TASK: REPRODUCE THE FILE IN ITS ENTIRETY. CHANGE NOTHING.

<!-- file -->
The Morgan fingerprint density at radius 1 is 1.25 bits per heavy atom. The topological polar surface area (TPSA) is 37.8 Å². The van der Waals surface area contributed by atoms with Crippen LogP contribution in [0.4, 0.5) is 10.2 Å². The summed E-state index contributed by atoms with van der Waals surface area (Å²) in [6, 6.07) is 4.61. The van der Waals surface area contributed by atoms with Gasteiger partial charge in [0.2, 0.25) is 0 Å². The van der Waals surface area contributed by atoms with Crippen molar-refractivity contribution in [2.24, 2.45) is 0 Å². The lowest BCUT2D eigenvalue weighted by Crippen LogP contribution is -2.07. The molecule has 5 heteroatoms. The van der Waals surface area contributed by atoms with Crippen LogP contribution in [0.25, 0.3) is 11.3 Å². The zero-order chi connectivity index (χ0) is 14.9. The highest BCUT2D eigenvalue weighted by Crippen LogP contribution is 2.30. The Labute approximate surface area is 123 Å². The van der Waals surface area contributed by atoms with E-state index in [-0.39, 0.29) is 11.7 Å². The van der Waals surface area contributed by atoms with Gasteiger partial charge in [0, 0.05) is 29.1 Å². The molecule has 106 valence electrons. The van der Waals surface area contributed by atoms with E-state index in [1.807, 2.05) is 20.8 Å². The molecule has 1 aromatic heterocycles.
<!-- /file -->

The Morgan fingerprint density at radius 1 is 1.25 bits per heavy atom. The topological polar surface area (TPSA) is 37.8 Å². The van der Waals surface area contributed by atoms with Crippen LogP contribution in [0.4, 0.5) is 10.2 Å². The summed E-state index contributed by atoms with van der Waals surface area (Å²) in [6, 6.07) is 4.61. The van der Waals surface area contributed by atoms with Gasteiger partial charge in [0.2, 0.25) is 0 Å². The van der Waals surface area contributed by atoms with Crippen molar-refractivity contribution in [2.24, 2.45) is 0 Å². The lowest BCUT2D eigenvalue weighted by Crippen LogP contribution is -2.07. The molecule has 5 heteroatoms. The van der Waals surface area contributed by atoms with Crippen LogP contribution in [0.25, 0.3) is 11.3 Å². The zero-order chi connectivity index (χ0) is 14.9. The highest BCUT2D eigenvalue weighted by Crippen LogP contribution is 2.30. The Labute approximate surface area is 123 Å². The van der Waals surface area contributed by atoms with E-state index in [-0.39, 0.29) is 11.7 Å². The van der Waals surface area contributed by atoms with Gasteiger partial charge in [0, 0.05) is 29.1 Å². The molecule has 106 valence electrons. The van der Waals surface area contributed by atoms with E-state index in [1.807, 2.05) is 20.8 Å². The molecule has 1 aromatic heterocycles.